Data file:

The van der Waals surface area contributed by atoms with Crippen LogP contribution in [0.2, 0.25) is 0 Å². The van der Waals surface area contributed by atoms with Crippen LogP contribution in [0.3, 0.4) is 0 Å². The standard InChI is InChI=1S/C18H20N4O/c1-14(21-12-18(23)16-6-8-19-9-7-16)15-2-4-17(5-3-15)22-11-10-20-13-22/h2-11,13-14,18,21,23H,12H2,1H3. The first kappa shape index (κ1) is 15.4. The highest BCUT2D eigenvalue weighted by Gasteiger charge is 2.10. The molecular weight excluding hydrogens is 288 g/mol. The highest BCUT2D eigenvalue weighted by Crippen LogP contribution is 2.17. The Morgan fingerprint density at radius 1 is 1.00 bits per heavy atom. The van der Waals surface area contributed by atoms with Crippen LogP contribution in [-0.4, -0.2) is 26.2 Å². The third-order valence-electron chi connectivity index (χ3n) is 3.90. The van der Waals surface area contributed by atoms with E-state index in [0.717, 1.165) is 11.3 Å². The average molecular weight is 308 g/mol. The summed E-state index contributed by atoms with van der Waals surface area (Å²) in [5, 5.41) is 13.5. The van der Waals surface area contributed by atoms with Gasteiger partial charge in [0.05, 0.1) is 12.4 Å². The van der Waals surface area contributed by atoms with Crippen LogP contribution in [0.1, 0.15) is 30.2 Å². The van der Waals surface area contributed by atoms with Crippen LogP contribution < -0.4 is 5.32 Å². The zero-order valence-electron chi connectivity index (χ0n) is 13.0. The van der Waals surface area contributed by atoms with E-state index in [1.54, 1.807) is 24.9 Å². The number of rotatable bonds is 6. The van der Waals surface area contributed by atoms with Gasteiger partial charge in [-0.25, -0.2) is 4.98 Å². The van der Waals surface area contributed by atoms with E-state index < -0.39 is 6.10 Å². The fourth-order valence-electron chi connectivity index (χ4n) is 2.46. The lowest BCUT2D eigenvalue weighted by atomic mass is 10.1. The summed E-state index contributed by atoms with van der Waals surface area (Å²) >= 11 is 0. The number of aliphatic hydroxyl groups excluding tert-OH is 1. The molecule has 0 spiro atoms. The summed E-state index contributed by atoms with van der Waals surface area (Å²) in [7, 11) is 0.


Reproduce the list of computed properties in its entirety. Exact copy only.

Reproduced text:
The van der Waals surface area contributed by atoms with Crippen LogP contribution in [0.2, 0.25) is 0 Å². The van der Waals surface area contributed by atoms with Crippen LogP contribution in [0.3, 0.4) is 0 Å². The standard InChI is InChI=1S/C18H20N4O/c1-14(21-12-18(23)16-6-8-19-9-7-16)15-2-4-17(5-3-15)22-11-10-20-13-22/h2-11,13-14,18,21,23H,12H2,1H3. The first kappa shape index (κ1) is 15.4. The highest BCUT2D eigenvalue weighted by Gasteiger charge is 2.10. The molecular weight excluding hydrogens is 288 g/mol. The highest BCUT2D eigenvalue weighted by Crippen LogP contribution is 2.17. The Morgan fingerprint density at radius 1 is 1.00 bits per heavy atom. The van der Waals surface area contributed by atoms with Crippen LogP contribution in [-0.4, -0.2) is 26.2 Å². The third-order valence-electron chi connectivity index (χ3n) is 3.90. The van der Waals surface area contributed by atoms with E-state index in [0.717, 1.165) is 11.3 Å². The average molecular weight is 308 g/mol. The summed E-state index contributed by atoms with van der Waals surface area (Å²) in [5, 5.41) is 13.5. The van der Waals surface area contributed by atoms with Gasteiger partial charge in [0.05, 0.1) is 12.4 Å². The van der Waals surface area contributed by atoms with Crippen LogP contribution in [0.1, 0.15) is 30.2 Å². The van der Waals surface area contributed by atoms with Crippen LogP contribution < -0.4 is 5.32 Å². The zero-order valence-electron chi connectivity index (χ0n) is 13.0. The van der Waals surface area contributed by atoms with E-state index in [1.54, 1.807) is 24.9 Å². The number of rotatable bonds is 6. The van der Waals surface area contributed by atoms with Gasteiger partial charge in [-0.25, -0.2) is 4.98 Å². The van der Waals surface area contributed by atoms with E-state index < -0.39 is 6.10 Å². The fourth-order valence-electron chi connectivity index (χ4n) is 2.46. The lowest BCUT2D eigenvalue weighted by atomic mass is 10.1. The summed E-state index contributed by atoms with van der Waals surface area (Å²) >= 11 is 0. The number of aliphatic hydroxyl groups excluding tert-OH is 1. The molecule has 0 spiro atoms. The summed E-state index contributed by atoms with van der Waals surface area (Å²) in [7, 11) is 0.